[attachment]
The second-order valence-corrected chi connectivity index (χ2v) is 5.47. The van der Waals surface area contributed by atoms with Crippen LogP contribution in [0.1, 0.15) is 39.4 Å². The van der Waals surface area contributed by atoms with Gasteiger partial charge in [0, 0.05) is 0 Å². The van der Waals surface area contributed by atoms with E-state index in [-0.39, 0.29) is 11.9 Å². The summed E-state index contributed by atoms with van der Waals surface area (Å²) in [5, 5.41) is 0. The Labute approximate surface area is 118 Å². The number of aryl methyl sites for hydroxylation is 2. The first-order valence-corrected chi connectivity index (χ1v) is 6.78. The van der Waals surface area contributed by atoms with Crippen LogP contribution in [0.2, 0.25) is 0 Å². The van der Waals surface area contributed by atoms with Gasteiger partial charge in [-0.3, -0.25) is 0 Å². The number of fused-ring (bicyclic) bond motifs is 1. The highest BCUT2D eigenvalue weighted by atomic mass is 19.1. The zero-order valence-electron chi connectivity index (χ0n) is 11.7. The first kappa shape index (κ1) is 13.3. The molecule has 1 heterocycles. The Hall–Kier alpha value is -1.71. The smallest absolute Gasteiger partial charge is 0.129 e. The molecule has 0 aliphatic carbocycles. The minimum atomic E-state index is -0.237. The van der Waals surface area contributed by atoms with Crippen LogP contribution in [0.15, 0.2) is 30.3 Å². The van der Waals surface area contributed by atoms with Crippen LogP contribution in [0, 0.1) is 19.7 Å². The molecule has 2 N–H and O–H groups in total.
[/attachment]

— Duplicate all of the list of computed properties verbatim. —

The second-order valence-corrected chi connectivity index (χ2v) is 5.47. The van der Waals surface area contributed by atoms with Crippen LogP contribution in [0.1, 0.15) is 39.4 Å². The van der Waals surface area contributed by atoms with Gasteiger partial charge in [0, 0.05) is 0 Å². The van der Waals surface area contributed by atoms with E-state index in [-0.39, 0.29) is 11.9 Å². The summed E-state index contributed by atoms with van der Waals surface area (Å²) in [5, 5.41) is 0. The Labute approximate surface area is 118 Å². The number of aryl methyl sites for hydroxylation is 2. The first-order valence-corrected chi connectivity index (χ1v) is 6.78. The van der Waals surface area contributed by atoms with Crippen LogP contribution in [0.2, 0.25) is 0 Å². The van der Waals surface area contributed by atoms with Gasteiger partial charge in [-0.3, -0.25) is 0 Å². The number of fused-ring (bicyclic) bond motifs is 1. The highest BCUT2D eigenvalue weighted by atomic mass is 19.1. The zero-order valence-electron chi connectivity index (χ0n) is 11.7. The first kappa shape index (κ1) is 13.3. The molecule has 1 heterocycles. The Hall–Kier alpha value is -1.71. The smallest absolute Gasteiger partial charge is 0.129 e. The molecule has 0 aliphatic carbocycles. The minimum atomic E-state index is -0.237. The van der Waals surface area contributed by atoms with Crippen LogP contribution in [0.15, 0.2) is 30.3 Å². The van der Waals surface area contributed by atoms with Crippen LogP contribution in [0, 0.1) is 19.7 Å². The molecule has 2 N–H and O–H groups in total.